Let’s continue with our example. There are 7 types of people that could search for things related to soccer:
That’s 7 types right off the top.
But you could divide those even further.
You could divide players by their mastery level: beginner, intermediate, and expert players will all be looking for different things.
Gamblers could be divided into casual and serious.
Parents could be divided into those who just want to know how to introduce their child to soccer and those who want to help their child get a scholarship playing soccer.
Your product likely appeals to one or two of these sub-types of people, which is why it’s very important to understand whom you’re trying to attract through search engines.
Once you’ve done all this, identify the types of people who would be interested in any products you already have or are going to have in the near future. Be as specific as possible.
Your next step is to take a hard look at your current content.
Create a list of all the content you’ve published that has the potential to drive search traffic.
Even better, go to Google Analytics, and export your content from the “behavior” section, sorted by the amount of organic traffic it drove (add a filter for “search traffic”):
On your spreadsheet, add a column beside the title or URL. Go through your pieces of content, one by one, and label each with the type(s) of people who would be most interested in that post.
At the same time, highlight rows, let’s say in green, where content fits the type of people interested in your product (from the step before). A quick glance at the end will tell you where you stand.
Can you salvage any non-targeted content? Hopefully, you’ll have a lot of green, but you might not. You might find that most content is probably read by people who won’t make it through your sales funnel.
Should you delete that content or leave it alone?
You could do either, but that would be a real shame if that content is already generating traffic.
Instead, let me suggest a few other courses of action:
While your focus should be on the green content you just identified, that doesn’t mean you still can’t derive some benefit from your work in the past.
You can’t completely fix past mistakes, but you can ensure that you don’t make them again in the future.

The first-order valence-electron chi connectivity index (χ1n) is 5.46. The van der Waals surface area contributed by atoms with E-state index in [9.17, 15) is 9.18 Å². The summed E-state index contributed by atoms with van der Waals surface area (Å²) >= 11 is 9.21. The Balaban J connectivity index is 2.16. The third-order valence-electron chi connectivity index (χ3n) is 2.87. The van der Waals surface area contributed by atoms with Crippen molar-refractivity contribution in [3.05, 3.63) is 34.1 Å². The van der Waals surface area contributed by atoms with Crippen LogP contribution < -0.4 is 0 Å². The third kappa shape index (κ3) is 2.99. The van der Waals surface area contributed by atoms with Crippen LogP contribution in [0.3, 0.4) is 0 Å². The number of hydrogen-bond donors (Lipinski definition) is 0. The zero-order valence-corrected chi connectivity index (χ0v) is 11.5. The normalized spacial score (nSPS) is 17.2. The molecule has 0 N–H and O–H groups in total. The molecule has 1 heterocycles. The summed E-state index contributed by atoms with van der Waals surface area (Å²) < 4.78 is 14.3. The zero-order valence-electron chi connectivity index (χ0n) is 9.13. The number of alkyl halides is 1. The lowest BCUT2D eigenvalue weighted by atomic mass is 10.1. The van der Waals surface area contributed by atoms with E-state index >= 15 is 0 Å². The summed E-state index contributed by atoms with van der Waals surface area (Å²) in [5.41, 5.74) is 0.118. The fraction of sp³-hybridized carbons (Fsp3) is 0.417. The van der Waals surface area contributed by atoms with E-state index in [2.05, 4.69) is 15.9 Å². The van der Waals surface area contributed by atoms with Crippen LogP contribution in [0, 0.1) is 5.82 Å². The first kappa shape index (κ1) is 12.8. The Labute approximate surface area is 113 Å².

You likely have a large list of keywords that you created from keyword research that you thought were good to target.
It’s time to revisit those.
While all those keywords that you identified before are probably good keywords to target for certain businesses, not all of them are good for your business.
Instead of wasting your time creating and promoting content that attracts the wrong types of audience in your niche, you’ll spend it on highly relevant, targeted traffic.
Just like we did before, go through each keyword one by one, and identify the type(s) of people who would search for it.
I highly suggest focusing on the single main product you’re trying to sell. Then, in the future, you can identify products you could create to target these other segments of your niche.
For now, identify the 1 or 2 types of people who will buy your product—the ones you want going in the top of your sales funnel.
Remove (or hide) all keywords that don’t attract those people.
You will be left with a much smaller list of keywords in most cases. However, any search traffic that you get from these keywords is almost certain to be highly valuable.
I understand the hesitation to limit the amount of search traffic you can get.
There’s a certain level of security in knowing you are getting tens of thousands of search visitors per month and that there are always more keywords to target.
But here’s the thing: if you want to succeed, you need to forget about vanity numbers, such as traffic, and look at the quality of traffic—and conversions—instead.
Which would you rather have?
The second site will perform better every single time, even with a tenth of the traffic of the first site.
What about the second fear? You might legitimately run out, or run low, on keywords to target (other than very long tail ones).
That’s when you put your marketing understanding to the test.
If you truly understand that SEO is just one marketing channel, you know that there are many other marketing channels out there.
Now that you know the type of people you’re looking for, you can find them on social media sites, question sites, blogs, and many other online platforms.
Here are a final few resources that will introduce you to these other channels; just always keep in mind the end goal of your funnel:
This is one of the most important concepts that knowledgeable marketers need to understand. Traffic from SEO itself is not the goal. The goal is to have traffic that actually converts into customers.
Don’t waste your time creating and promoting content that doesn’t attract the right type of readers to your site.
Instead, make sure you’re focusing on driving search engine traffic that is interested in your products—I just showed you how.
If you need help understanding a particular concept from this post, leave me a comment below, and I’ll try to clear things up.
The post Having Trouble Converting Your SEO Traffic? This Is Probably Why appeared first on JZ-ART.